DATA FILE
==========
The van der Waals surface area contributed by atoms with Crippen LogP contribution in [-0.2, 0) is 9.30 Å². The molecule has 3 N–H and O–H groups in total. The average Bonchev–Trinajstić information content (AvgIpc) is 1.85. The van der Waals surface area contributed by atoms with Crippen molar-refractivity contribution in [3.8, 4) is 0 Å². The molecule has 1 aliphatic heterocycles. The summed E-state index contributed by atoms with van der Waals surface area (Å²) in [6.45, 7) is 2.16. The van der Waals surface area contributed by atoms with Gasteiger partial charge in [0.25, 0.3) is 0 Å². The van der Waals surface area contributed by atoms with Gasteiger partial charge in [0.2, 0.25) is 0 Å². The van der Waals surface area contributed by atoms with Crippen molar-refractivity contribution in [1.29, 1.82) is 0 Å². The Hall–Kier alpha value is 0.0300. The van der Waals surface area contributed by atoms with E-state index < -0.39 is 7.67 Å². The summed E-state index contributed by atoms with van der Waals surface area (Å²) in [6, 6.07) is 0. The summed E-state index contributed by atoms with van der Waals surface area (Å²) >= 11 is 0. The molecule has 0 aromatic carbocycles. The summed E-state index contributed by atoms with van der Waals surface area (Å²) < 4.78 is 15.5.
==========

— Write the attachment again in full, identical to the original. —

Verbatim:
The van der Waals surface area contributed by atoms with Crippen LogP contribution in [-0.2, 0) is 9.30 Å². The molecule has 3 N–H and O–H groups in total. The average Bonchev–Trinajstić information content (AvgIpc) is 1.85. The van der Waals surface area contributed by atoms with Crippen molar-refractivity contribution in [3.8, 4) is 0 Å². The molecule has 1 aliphatic heterocycles. The summed E-state index contributed by atoms with van der Waals surface area (Å²) in [6.45, 7) is 2.16. The van der Waals surface area contributed by atoms with Gasteiger partial charge in [0.25, 0.3) is 0 Å². The van der Waals surface area contributed by atoms with Gasteiger partial charge in [0.2, 0.25) is 0 Å². The van der Waals surface area contributed by atoms with Crippen molar-refractivity contribution in [1.29, 1.82) is 0 Å². The Hall–Kier alpha value is 0.0300. The van der Waals surface area contributed by atoms with E-state index < -0.39 is 7.67 Å². The summed E-state index contributed by atoms with van der Waals surface area (Å²) in [6, 6.07) is 0. The summed E-state index contributed by atoms with van der Waals surface area (Å²) >= 11 is 0. The molecule has 0 aromatic carbocycles. The summed E-state index contributed by atoms with van der Waals surface area (Å²) < 4.78 is 15.5.